Jason Varitek -- the captain, the heart and soul of this team -- is a free agent. He'll be 37 at the start of next season (ancient for a catcher) and has been in steady decline. Varitek looked old and washed up at the plate all season. When he steps into the batter’s box, he now amounts to an almost certain out. The Captain my call a good game and be a master of preparation, but he is a disaster offensively. This year, Varitek couldn’t even bat his weight (.220), and only managed to drive in a meager 43 runs—both career lows with a minimum of 250 at-bats.

The Sox should ceremoniously retire Wakefield, and with him the need for a personal, or speciality, catcher. Guys like Roger Clemens Pedro Martinez, or Greg Maddux deserved a personal catcher -- not Tim Wakefield. I love him and all he's meant to the team, but he's just not that kind of pitcher. The Sox offense has struggled because of it, and he would need an ERA under 3 to justify it. If the Sox can resign Varitek to a two-year pact, and deal for a solid offensive catcher who can split time with him, it could benefit Tek and extend his career. He could then help groom and develop his successor, whoever that happens to be.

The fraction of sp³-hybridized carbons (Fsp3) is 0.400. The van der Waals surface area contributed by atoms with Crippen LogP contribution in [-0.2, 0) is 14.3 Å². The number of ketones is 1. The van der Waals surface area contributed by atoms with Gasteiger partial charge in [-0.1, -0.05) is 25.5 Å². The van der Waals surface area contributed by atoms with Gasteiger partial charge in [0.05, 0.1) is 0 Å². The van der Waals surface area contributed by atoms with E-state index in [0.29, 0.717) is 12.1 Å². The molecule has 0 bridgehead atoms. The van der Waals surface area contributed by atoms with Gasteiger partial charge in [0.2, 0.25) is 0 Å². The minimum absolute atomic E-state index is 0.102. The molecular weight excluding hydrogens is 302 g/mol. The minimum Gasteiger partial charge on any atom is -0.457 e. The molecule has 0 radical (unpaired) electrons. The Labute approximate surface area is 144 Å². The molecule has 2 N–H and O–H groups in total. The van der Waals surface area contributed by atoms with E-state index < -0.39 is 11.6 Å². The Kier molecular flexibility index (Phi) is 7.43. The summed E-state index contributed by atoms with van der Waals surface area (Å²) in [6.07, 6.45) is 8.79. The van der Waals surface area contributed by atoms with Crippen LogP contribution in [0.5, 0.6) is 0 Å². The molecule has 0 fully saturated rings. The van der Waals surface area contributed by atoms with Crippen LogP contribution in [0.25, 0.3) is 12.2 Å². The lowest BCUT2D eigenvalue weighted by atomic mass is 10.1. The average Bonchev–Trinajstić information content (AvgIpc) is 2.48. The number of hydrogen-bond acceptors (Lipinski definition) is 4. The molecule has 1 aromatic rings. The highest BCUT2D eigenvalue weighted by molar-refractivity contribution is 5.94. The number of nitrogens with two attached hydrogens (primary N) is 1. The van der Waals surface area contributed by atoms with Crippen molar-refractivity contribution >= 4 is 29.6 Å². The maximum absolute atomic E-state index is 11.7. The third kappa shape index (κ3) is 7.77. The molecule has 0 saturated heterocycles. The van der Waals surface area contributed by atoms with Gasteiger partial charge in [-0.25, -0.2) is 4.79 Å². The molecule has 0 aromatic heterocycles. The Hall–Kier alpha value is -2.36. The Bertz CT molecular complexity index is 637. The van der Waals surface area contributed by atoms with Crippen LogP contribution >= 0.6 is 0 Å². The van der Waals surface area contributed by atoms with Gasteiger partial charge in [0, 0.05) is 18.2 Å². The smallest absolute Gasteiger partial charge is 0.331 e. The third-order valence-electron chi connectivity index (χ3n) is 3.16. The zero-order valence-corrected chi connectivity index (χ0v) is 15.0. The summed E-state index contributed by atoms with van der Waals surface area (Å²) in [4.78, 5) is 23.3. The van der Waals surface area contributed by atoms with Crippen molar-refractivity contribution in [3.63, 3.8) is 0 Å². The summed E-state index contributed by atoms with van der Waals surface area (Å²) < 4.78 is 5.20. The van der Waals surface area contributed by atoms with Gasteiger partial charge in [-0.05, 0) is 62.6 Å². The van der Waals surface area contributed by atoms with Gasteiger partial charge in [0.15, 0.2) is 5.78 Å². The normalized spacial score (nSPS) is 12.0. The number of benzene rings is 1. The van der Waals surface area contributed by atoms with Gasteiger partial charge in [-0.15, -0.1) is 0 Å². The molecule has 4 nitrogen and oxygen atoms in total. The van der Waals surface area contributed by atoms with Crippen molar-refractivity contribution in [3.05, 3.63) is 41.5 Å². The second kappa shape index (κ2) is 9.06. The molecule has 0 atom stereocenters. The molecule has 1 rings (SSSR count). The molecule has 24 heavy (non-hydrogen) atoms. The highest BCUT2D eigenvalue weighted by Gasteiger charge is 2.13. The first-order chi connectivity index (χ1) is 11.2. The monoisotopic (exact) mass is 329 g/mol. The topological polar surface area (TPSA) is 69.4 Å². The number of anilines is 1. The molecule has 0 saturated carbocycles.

The Sox need to address the issue of run production. Where will the runs come from? Sean Casey (0 HR, 17 RBI), Coco Crisp (7, 41) , Mark Kotsay (6, 49), Jed Lowrie (2, 46), and Jacoby Ellsbury (9, 47) are not exactly offensive powerhouses. The five players combined for a grand total of 24 homers and 200 RBI this season. That’s one more homer than Ortiz had in an off year, and fewer RBI than the combination of Ortiz and Kevin Youkilis.

The Sox need juice. They also need Mike Lowell, JD Drew and Ortiz to remain healthy next year. Anyone willing to lay odds on that? It's certainly not a bet I'm willing to make. All three players are over 30 and have a history of injuries.

Lowell and Drew are un-tradable. No one would touch them, or their contracts, given their age and injury status. Youkilis and Pedroia are the team's best young players and its future. They are untouchable.

Bay is a very good, 30-year-old player who is under contract for next season. That's the good news.

Julio Lugo will be traded, but for what? Who wants an under-performing player who earns $9 million in each of the next two years? That signing definitely goes in the category of "Epstein's Folly."

Jed Lowrie started hot, then cooled considerably, hitting a miserable .111 in the ALCS.